MODFLOW is one of the industry standard codes for solving the finite difference groundwater flow equations and has a large number of different modules available for simulating different groundwater flow processes. But MODFLOW and other similar groundwater flow models are only able to simulate water movement and hence are unable to simultaneously simulate dual-phase flow. In the short-term and at the local scale, interaction between gas and water phases is an important factor governing water flow from CSG wells. Hence, the model has limitations in accurately estimating the short-term well yields and pressure recovery.
Model boundary conditions
The no flow boundary conditions to the north-east and north-west of the model domain coincide with the Surat and Bowen geological basin boundaries. There is no evidence of groundwater flow across these boundaries, meaning that the no flow boundaries are appropriate in this part of the model. MODFLOW general head boundary cells are used to simulate groundwater flow across the Surat and Clarence-Moreton basin boundaries to match hydraulic gradients derived from observed groundwater levels. Parameterisation of this boundary condition is limited by analysis of available groundwater level data. However, the OGIA model boundaries are sufficiently distant from the modelled CSG and coal mine areas, which means that these boundary conditions are unlikely to affect model predictions.
Surface water – groundwater interactions
Surface water – groundwater interactions in the OGIA model are simulated using MODFLOW drain and river packages. It is assumed that all surface watercourses act as groundwater discharge boundaries, meaning that groundwater only flows from the aquifer into the watercourse and that groundwater does not recharge the aquifer from the watercourse. This conceptualisation is consistent with previous studies of groundwater fluxes in the alluvial systems overlying the Great Artesian Basin (GAB) . Groundwater is recharged in the GAB aquifer outcrop areas, with some groundwater discharging to watercourses via the alluvium, particularly in wetter years to sustain baseflows . This is a conservative approach to predicting groundwater drawdown, as it means recharge from surface watercourses cannot affect predicted groundwater level drawdown due to licensed extractions or for petroleum and gas (P&G) extractions.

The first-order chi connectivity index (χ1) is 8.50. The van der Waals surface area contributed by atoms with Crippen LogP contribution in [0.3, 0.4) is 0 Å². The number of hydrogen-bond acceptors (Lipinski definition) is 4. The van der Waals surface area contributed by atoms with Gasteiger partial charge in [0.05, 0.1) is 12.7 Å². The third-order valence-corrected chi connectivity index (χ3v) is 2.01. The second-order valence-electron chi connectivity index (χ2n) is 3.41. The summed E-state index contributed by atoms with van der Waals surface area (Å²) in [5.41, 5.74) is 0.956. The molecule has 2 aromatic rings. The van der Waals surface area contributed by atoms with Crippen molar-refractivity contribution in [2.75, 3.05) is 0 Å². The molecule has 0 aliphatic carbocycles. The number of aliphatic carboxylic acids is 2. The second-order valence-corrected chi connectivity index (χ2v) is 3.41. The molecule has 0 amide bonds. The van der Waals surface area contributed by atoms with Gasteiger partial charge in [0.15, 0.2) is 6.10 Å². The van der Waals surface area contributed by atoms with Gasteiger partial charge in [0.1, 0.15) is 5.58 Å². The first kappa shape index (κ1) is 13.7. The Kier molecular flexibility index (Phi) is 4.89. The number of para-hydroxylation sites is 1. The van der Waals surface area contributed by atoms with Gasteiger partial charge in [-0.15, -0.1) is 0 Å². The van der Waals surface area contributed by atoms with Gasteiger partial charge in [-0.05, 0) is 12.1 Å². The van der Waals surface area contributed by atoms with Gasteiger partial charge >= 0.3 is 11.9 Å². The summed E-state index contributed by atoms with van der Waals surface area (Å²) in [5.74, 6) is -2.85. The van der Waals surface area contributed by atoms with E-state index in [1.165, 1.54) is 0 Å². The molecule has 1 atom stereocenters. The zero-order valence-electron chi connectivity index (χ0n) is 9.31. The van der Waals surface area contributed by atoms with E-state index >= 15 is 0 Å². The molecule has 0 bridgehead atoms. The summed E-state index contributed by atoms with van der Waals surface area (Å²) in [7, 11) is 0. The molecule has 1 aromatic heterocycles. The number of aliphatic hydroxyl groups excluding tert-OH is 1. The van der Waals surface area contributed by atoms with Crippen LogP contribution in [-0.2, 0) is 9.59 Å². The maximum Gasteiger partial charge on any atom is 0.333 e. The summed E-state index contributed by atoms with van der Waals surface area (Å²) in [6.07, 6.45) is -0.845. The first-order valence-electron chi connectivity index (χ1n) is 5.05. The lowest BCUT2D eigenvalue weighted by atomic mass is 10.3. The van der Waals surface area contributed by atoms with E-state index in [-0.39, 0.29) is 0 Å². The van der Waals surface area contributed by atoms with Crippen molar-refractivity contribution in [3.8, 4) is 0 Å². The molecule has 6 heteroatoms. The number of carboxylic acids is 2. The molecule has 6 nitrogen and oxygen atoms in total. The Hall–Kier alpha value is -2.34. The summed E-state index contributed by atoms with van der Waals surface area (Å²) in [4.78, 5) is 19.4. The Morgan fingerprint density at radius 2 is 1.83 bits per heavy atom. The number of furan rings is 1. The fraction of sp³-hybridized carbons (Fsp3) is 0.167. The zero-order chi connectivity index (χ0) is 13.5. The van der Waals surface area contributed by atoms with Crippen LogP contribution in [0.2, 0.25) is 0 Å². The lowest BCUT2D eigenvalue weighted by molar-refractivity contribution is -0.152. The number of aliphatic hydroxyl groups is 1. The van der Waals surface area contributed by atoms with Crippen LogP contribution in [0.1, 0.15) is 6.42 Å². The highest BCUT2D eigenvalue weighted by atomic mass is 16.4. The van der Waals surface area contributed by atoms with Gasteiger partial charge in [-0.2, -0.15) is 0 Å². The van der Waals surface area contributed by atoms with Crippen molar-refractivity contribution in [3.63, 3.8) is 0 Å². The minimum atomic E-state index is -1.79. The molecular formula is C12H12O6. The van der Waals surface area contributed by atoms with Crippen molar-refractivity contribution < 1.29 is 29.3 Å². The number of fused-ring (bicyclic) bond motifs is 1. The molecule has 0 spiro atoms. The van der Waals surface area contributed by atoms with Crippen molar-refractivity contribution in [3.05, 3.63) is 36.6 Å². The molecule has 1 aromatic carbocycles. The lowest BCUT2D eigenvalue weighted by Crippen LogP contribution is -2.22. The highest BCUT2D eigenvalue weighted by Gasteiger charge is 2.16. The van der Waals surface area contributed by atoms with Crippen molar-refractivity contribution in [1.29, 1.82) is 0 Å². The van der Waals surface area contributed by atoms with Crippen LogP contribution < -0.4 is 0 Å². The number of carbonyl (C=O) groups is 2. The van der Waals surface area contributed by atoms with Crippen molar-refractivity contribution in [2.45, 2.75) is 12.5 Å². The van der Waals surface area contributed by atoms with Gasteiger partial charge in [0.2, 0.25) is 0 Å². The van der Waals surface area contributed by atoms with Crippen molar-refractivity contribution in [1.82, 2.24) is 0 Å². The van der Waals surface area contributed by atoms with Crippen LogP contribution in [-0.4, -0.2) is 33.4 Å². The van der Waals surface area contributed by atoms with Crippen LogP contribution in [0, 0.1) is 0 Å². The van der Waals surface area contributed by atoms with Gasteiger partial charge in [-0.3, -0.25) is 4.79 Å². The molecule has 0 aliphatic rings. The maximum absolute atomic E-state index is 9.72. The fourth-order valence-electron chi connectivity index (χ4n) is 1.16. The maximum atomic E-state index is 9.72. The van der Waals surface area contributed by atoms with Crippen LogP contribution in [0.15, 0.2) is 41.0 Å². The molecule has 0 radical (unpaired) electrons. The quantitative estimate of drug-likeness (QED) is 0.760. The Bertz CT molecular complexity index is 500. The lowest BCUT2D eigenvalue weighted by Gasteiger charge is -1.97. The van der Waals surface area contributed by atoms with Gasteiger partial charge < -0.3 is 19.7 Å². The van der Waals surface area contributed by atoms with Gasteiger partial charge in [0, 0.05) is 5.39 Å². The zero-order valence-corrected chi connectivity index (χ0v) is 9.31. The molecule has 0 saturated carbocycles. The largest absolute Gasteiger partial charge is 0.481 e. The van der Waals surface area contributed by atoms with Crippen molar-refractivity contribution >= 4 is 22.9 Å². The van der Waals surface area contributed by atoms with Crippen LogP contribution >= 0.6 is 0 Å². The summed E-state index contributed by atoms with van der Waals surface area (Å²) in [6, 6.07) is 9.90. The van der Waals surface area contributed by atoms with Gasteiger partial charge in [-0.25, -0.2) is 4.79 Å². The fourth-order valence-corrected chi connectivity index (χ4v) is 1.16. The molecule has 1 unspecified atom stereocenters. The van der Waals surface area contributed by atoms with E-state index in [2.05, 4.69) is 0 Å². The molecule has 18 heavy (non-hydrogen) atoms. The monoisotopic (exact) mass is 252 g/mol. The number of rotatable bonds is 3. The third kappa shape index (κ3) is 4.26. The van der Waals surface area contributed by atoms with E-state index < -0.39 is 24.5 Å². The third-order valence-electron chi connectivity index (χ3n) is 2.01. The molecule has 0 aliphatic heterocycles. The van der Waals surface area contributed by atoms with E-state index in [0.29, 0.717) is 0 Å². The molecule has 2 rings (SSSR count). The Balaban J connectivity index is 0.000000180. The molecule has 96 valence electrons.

This approach is not appropriate for the Condamine Alluvium, which is an important water source for irrigation, stock and domestic and town water supplies. Instead, OGIA used an integrated modelling approach for the Condamine Alluvium. Groundwater fluxes between the Walloon Coal Measures and the Condamine Alluvium model layers predicted by the regional model are set as boundary conditions for the more detailed Condamine Model to predict alluvial groundwater levels. Minimal additional groundwater drawdown less than 1.0 m (p=0.05) is predicted in Model layer 10 – Walloon Coal Measures under the eastern edge of the Condamine Alluvium in the vicinity of the New Acland Coal Mine. This is not considered likely to cause additional groundwater drawdown in the Condamine Alluvium. For this reason, the more detailed Condamine Model is not used to revise surface water – groundwater interactions in the Condamine Alluvium for BA. Available data, resources and technical issues limit representation of surface water – groundwater interactions in the regional model. However, this is likely to have a minimal effect on the regional-scale model predictions, which are confined to the deeper model layers for which the OGIA model was developed.
The focus on the deep regional aquifers targeted by CSG development means that the OGIA model may not on its own be suitable for assessing hydrological changes in surficial aquifers that are important in representing impacts to surface water – groundwater interactions and groundwater-dependent ecosystems. Improved model predictions for risk and impact analysis of surface water – groundwater interactions and groundwater-dependent ecosystems in the surficial aquifers would require significant additional investment in modelling resources, but is likely to be limited by water quality and quantity data availability.
Assume constant rate non-P&G (petroleum and gas) extractions
All groundwater extractions except CSG depressurisation and mine dewatering are considered to be occurring at a constant rate for individual bores. This assumption was mainly driven by the limited availability of time series data of groundwater extractions. Information on the aquifer from which water is taken and the volumes of extraction were largely absent. Hence, the missing information is estimated from geological mapping and other information. Extraction volumes are estimated using the best available information and follow the methodology used in the preparation of the Great Artesian Basin Water Resources Plan and Murray Darling Basin Plan. In accordance with previous water resources studies, groundwater extraction is assumed to be at the full entitlement level. The trajectory modelling approach used by OGIA and BA, where reported drawdown is the difference between the baseline and the development case, means that non-P&G extraction volumes have a minimal impact on predicted cumulative impacts of coal resource development.
Mine pit dewatering represented by MODFLOW drain cells